Monday, December 22, 2008

Winter Solstice

I prefer a quiet celebration of Winter Solstice, rather than participating in the travesty that Christmas has become. Solstice has been written about so very movingly by my blogbud Twilight in her post. In some cities, candle-light ceremonies are held. A little parade takes place in an old market area of Toronto where witches and warlocks can be seen and a simple community joy is visible by all in attendance.

Winter Solstice appeals to me. A celebration of the harmony and order of the seasons on this planet and a welcoming of the coming longer daylight hours with a farewell to the darkness. And so very Irish too. Solstice in pre-Christian times was celebrated in Newgrange in Ireland, in a tomb built before the pyramids 5000 years ago. The location is 26 miles North of Dublin. Here the Solstice can be seen in all its glory.

The sun, rising on December 21, shines directly along the long passage into the chamber for about 17 minutes and illuminates the chamber floor. This alignment is a marvel of complex calculations. The sun enters the passage through a specially contrived opening through the roof, which is situated above the main entrance and lights up the floor of the inner chamber.

Today the first light enters about four minutes after sunrise, but calculations of the Earth’s historical rotation show that 5000 years ago first light would have entered exactly at sunrise. An incredible mathematical feat for those times. Unless there is something we don't know.

Happy Winter Solstice everyone.

“May the sun shine brightly on this, your new beginning, may it be filled with balance, harmony, grace and joy.”


  1. We had a beautiful solstice watching the winter light dancing on the waves.

    Happy solstice WWW.


  2. I would love to see a return to joy in nature rather than joy in Mattel, Toyota and Sony.

  3. The the inner chamber at Newgrange is very small and entrance for the Winter Solstice is by lottery.

    Happy Winter Solstice WWW and to all your readers!

  4. @Hull:
    How absolutely splendid for you and Bobo!!
    Well said, me too!!
    I was incredibly moved when I was there, it is a very sacred place.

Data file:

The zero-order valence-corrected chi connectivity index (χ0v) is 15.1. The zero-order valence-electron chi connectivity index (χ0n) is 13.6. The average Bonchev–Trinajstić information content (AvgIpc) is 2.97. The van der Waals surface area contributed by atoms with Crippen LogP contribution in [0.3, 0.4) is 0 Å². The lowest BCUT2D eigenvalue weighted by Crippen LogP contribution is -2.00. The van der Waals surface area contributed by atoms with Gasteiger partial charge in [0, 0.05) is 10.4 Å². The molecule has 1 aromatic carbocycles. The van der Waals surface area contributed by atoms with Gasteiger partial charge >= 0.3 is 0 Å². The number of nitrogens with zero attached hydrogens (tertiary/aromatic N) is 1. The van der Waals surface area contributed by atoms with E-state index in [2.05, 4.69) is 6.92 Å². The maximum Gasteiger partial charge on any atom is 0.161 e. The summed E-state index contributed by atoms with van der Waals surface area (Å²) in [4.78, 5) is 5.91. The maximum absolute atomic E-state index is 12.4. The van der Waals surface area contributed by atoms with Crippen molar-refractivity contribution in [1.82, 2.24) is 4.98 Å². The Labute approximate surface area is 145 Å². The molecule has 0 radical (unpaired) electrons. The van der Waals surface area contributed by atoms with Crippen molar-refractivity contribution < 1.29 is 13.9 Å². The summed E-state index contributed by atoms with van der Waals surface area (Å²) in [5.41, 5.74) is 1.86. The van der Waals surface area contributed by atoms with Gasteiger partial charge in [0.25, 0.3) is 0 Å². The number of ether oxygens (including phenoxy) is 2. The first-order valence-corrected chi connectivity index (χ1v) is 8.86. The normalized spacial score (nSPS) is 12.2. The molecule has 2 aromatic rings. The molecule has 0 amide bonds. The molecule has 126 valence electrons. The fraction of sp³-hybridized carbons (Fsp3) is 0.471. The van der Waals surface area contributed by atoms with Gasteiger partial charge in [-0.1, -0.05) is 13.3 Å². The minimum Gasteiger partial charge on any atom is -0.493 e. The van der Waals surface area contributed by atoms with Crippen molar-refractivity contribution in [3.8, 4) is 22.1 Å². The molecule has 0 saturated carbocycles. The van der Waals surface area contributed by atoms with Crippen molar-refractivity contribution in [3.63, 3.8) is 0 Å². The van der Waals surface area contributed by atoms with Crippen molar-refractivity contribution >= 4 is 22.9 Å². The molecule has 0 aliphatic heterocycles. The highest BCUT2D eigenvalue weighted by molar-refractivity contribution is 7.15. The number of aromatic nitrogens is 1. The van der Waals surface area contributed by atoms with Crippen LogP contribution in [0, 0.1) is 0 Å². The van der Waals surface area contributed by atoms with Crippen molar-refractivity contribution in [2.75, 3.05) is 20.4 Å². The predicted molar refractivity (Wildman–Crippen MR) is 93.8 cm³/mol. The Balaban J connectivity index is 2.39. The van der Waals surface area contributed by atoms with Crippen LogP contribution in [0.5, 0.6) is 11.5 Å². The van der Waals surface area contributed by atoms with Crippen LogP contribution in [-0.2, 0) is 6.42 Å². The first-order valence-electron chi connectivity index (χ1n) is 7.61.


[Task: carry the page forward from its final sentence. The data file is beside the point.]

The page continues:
Thanks for the good wishes!

  5. Thanks for the mention, WWW. And warm Solstice greetings to you and everyone who graces your little corner of blogland. :-)

  6. Christmas and it Christian reason is lost on me and I hearken back to the days when the pine tree was worshiped and decorated for its ever greenness.

    I am a pagan at heart and feel connected to my ancient ancestors who had other matters on their mind, such as when will winter be over so that we will have abundance in nature again.

    I don't care much for witches and warlocks having made this event their event, when it clearly belonged to my ancestors as a whole. We don't have that phenomenon in the Netherlands and they would not be taken seriously.

    Many of us share the same ancestors who celebrated the solstice and we own that particular event. It is not exclusive. Nor are the huge bonfires at Easter. They are for the people and of the people.

  7. how lovely! downtown minneapolis shoots off fireworks over the mississippi river on solstice.

    very festive.

    have you been to newgrange to watch the sun move?

  8. @T:
    Thank you!
    Yes, like you I would prefer the humanist approach to this wonderful Solstice season. And all inclusive celebration. How come we lost touch with all of that? Oh yeah, the Invisible Cosmic Housekeeper's self-appointed interpreters and their money pitches.
    I've been to Newgrange but never won the lottery (it is by lottery every year) to see the Solstice itself.

  9. I have been to Newgrange as well, and another smaller one whose name eludes me this second. It was an amazing feeling. I had the goosebumps and shivers all along, not in a bad way, just my entire body was reacting to the history and story of it all.
    I would have loved to win the lottery, the chances are nearly as slim as winning the Lotto itself though. :(
    Happy Winter Solstice to you also dear WWW.

  10. I have always wanted to visit Newgrange, but never did because someone told me it is so fragile that only accredited historians and academics are allowed near the place. Good to hear one can visit it - it's on my list of things to do on our next visit to the Oul' Sod. Even without the Solstice, it must have some pretty powerful vibes.

    Happy Solstice, WWW. It's been a rare pleasure getting to know you.


    (Word veri = ougil. Sounds vaguely celtic paganish ...)

  11. Gaye:
    Did you get to see the Dolman stones when you lived in Ireland? Near the Burrin. Same kind of feeling, goosebumps all over.
    Backatcha with the good wishes in Summertime Oz.

  12. Tessa:
    And backatcha too, my dear. Kindred spirits.
    One is taken out on a bus to the site itself and there is a great museum near the site.
    Don't miss it.

  13. I visited the Burrin but I don't think I saw the Dolman stones.
    Next time. I will dig out my journal and find the name of the other one we have been to. It was two sites not far from each other, I have such bad memory with names.

  14. A lovely reminder of the beauty of seasonal changes...I am enjoying many entries in your blog and the Irish spirit that inspires them.


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